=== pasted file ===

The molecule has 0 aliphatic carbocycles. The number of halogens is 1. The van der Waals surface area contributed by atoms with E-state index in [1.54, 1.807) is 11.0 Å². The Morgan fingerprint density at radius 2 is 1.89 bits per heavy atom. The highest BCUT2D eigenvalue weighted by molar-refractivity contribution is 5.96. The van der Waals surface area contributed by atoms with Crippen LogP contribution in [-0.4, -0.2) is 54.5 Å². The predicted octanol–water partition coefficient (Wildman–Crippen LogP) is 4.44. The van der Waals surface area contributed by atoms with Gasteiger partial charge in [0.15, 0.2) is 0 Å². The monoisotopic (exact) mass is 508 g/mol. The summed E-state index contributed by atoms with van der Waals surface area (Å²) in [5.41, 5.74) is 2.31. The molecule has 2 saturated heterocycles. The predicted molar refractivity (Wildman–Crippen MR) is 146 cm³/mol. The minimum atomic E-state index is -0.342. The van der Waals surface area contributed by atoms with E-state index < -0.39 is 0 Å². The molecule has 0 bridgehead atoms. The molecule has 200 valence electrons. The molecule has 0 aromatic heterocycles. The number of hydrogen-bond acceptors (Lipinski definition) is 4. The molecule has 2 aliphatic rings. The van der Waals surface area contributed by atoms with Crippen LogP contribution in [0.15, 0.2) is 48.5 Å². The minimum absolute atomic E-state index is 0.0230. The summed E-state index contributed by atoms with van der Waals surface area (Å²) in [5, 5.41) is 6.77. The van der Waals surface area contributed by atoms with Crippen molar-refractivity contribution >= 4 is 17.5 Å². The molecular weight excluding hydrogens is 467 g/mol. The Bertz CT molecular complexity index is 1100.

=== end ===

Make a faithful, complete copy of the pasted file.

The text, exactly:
The molecule has 0 aliphatic carbocycles. The number of halogens is 1. The van der Waals surface area contributed by atoms with E-state index in [1.54, 1.807) is 11.0 Å². The Morgan fingerprint density at radius 2 is 1.89 bits per heavy atom. The highest BCUT2D eigenvalue weighted by molar-refractivity contribution is 5.96. The van der Waals surface area contributed by atoms with Crippen LogP contribution in [-0.4, -0.2) is 54.5 Å². The predicted octanol–water partition coefficient (Wildman–Crippen LogP) is 4.44. The van der Waals surface area contributed by atoms with Gasteiger partial charge in [0.15, 0.2) is 0 Å². The monoisotopic (exact) mass is 508 g/mol. The summed E-state index contributed by atoms with van der Waals surface area (Å²) in [5.41, 5.74) is 2.31. The molecule has 2 saturated heterocycles. The predicted molar refractivity (Wildman–Crippen MR) is 146 cm³/mol. The minimum atomic E-state index is -0.342. The van der Waals surface area contributed by atoms with E-state index < -0.39 is 0 Å². The molecule has 0 bridgehead atoms. The molecule has 200 valence electrons. The molecule has 0 aromatic heterocycles. The number of hydrogen-bond acceptors (Lipinski definition) is 4. The molecule has 2 aliphatic rings. The van der Waals surface area contributed by atoms with Crippen LogP contribution in [0.15, 0.2) is 48.5 Å². The minimum absolute atomic E-state index is 0.0230. The summed E-state index contributed by atoms with van der Waals surface area (Å²) in [5, 5.41) is 6.77. The van der Waals surface area contributed by atoms with Crippen molar-refractivity contribution >= 4 is 17.5 Å². The molecular weight excluding hydrogens is 467 g/mol. The Bertz CT molecular complexity index is 1100.